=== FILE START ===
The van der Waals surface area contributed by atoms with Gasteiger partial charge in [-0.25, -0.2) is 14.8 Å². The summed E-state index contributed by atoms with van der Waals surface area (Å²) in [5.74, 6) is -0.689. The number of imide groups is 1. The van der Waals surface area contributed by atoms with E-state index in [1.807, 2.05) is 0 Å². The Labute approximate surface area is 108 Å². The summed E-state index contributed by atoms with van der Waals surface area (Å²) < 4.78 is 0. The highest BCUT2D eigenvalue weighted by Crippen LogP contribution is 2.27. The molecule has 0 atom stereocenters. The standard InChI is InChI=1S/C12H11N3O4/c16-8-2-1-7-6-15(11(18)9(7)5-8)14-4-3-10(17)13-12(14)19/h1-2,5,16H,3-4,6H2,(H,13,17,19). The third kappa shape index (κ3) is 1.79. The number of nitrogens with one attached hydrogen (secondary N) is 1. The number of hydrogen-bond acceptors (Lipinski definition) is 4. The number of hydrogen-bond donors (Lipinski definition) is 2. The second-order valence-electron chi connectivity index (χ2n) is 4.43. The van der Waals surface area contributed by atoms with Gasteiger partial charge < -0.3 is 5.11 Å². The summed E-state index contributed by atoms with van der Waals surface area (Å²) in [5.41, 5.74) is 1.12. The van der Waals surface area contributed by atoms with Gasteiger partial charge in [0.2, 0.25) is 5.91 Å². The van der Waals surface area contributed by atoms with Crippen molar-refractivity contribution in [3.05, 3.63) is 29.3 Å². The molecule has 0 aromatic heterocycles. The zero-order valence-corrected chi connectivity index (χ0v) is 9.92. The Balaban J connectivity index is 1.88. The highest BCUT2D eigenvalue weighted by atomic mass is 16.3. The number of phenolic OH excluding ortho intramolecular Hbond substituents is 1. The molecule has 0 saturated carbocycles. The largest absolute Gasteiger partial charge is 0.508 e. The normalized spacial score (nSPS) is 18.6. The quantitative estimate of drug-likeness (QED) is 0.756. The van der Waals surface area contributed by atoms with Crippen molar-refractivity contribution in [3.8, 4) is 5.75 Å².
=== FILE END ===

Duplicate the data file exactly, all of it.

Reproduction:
The van der Waals surface area contributed by atoms with Gasteiger partial charge in [-0.25, -0.2) is 14.8 Å². The summed E-state index contributed by atoms with van der Waals surface area (Å²) in [5.74, 6) is -0.689. The number of imide groups is 1. The van der Waals surface area contributed by atoms with E-state index in [1.807, 2.05) is 0 Å². The Labute approximate surface area is 108 Å². The summed E-state index contributed by atoms with van der Waals surface area (Å²) < 4.78 is 0. The highest BCUT2D eigenvalue weighted by Crippen LogP contribution is 2.27. The molecule has 0 atom stereocenters. The standard InChI is InChI=1S/C12H11N3O4/c16-8-2-1-7-6-15(11(18)9(7)5-8)14-4-3-10(17)13-12(14)19/h1-2,5,16H,3-4,6H2,(H,13,17,19). The third kappa shape index (κ3) is 1.79. The number of nitrogens with one attached hydrogen (secondary N) is 1. The number of hydrogen-bond acceptors (Lipinski definition) is 4. The number of hydrogen-bond donors (Lipinski definition) is 2. The second-order valence-electron chi connectivity index (χ2n) is 4.43. The van der Waals surface area contributed by atoms with Gasteiger partial charge < -0.3 is 5.11 Å². The summed E-state index contributed by atoms with van der Waals surface area (Å²) in [5.41, 5.74) is 1.12. The van der Waals surface area contributed by atoms with Gasteiger partial charge in [0.2, 0.25) is 5.91 Å². The van der Waals surface area contributed by atoms with Crippen molar-refractivity contribution in [3.05, 3.63) is 29.3 Å². The molecule has 0 aromatic heterocycles. The zero-order valence-corrected chi connectivity index (χ0v) is 9.92. The Balaban J connectivity index is 1.88. The highest BCUT2D eigenvalue weighted by atomic mass is 16.3. The number of phenolic OH excluding ortho intramolecular Hbond substituents is 1. The molecule has 0 saturated carbocycles. The largest absolute Gasteiger partial charge is 0.508 e. The normalized spacial score (nSPS) is 18.6. The quantitative estimate of drug-likeness (QED) is 0.756. The van der Waals surface area contributed by atoms with Crippen molar-refractivity contribution in [3.8, 4) is 5.75 Å².